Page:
ERA-D is a legacy product. Consider the new Noise Remover Pro & Reverb Remover Pro as an alternative.
The dual microphone processing feature of ERA-D is a patented technology which enables you to repair difficult recordings previously thought to be headed for the cutting room floor.
ERA-D can work in Dual Mode using two sources as an input. For example, a camera mic and a boom mic. Each one of these microphones can capture different elements of the acoustic scene and provide new cues to ERA-D's modern algorithm, leading to superior restoration.
As always, this is just one example. You can use any secondary microphone to improve the audio repair quality of your primary source of interest.
How do I open the ERA-D track in Adobe Premiere?0
As described in the ERA-D | Walkthrough Tutorial #2: Dual source, the routing for this processing requires two tracks and a stereo aux track that will be the ERA-D track.
In Adobe Premiere, there aren't Aux tracks, so in order to work in Dual Mode, we need to create a Submix track, which we will use to sum the audio from the two microphones.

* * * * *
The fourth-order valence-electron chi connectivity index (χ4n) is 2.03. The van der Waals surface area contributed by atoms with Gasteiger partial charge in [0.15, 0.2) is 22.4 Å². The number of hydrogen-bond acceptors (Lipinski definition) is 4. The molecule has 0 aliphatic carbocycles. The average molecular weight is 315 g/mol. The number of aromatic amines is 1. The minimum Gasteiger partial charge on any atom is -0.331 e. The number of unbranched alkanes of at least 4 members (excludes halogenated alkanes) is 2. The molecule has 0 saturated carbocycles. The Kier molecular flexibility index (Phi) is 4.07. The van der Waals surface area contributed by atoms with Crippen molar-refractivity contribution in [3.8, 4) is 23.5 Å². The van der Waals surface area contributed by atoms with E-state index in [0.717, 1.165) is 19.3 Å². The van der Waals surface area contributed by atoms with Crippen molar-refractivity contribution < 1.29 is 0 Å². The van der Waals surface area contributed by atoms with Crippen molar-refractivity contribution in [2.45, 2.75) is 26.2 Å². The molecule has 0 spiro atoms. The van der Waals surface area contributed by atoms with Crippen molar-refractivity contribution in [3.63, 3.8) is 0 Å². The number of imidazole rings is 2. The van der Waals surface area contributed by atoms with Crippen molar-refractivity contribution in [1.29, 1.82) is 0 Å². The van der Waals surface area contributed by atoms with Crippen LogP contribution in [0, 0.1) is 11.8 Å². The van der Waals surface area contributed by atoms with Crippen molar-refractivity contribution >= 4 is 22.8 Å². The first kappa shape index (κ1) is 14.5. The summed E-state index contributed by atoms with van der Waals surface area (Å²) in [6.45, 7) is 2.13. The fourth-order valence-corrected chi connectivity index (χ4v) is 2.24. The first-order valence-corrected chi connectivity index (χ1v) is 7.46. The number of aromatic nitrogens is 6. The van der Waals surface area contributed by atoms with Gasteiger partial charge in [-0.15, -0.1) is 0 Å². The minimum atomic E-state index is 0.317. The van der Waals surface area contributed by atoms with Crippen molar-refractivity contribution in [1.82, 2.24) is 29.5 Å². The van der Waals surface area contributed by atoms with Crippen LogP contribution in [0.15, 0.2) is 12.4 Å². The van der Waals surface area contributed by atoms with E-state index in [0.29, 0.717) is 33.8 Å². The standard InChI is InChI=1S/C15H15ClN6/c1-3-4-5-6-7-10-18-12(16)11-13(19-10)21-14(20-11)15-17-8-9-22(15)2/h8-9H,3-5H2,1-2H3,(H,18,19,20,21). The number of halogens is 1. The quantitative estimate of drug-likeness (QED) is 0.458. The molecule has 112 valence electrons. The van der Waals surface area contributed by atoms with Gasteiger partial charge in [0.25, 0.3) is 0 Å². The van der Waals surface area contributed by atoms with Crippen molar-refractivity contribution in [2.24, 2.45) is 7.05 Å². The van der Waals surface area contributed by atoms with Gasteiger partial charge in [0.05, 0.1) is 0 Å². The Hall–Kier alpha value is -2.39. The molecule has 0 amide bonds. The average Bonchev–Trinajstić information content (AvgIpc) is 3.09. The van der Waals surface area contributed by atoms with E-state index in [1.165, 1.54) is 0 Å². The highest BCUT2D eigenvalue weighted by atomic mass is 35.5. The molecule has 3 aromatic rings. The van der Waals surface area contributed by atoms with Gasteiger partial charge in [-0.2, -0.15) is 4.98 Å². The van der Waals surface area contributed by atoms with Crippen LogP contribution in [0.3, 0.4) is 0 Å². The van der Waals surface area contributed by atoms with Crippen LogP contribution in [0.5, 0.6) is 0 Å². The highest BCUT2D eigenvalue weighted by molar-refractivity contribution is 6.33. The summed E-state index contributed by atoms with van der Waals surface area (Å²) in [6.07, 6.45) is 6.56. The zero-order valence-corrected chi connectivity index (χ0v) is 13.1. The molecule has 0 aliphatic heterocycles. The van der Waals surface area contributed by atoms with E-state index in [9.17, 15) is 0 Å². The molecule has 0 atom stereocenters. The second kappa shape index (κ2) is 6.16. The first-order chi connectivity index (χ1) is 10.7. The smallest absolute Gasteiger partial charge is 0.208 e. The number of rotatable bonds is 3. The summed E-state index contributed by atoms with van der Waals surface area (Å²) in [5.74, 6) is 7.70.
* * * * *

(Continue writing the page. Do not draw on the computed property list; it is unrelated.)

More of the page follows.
To open a Submix track go to Sequence> Add Tracks and add an Audio Submix Track
Make sure that the Track Type is Stereo, otherwise the trick will not work. Then open the Audio Track Mixer so you can have access to the mixer.
And how do I route my tracks to the Submix Track?
Before routing anything, pan the camera microphone hard left and the boom microphone hard right.
Then set the output to the Submix track for both of the tracks.
Now, it's time to insert ERA-D on the Submix track. Open the inserts panel and select ERA-D in an available slot.
Note: If the insert slots are closed, you can re-open them.
I'm all set! Do I have to set up anything on ERA-D?
Yes, a couple of things and you are ready to go! Open the window of ERA-D and:
- Set the Dual mode on both De-Noise and De-Reverberation sections in order to engage the dual mic processing.
- Select the Channel in the Output section, so that the plugin outputs only the channel source that you want to use, in this case the R (Right) channel which is the Boom microphone.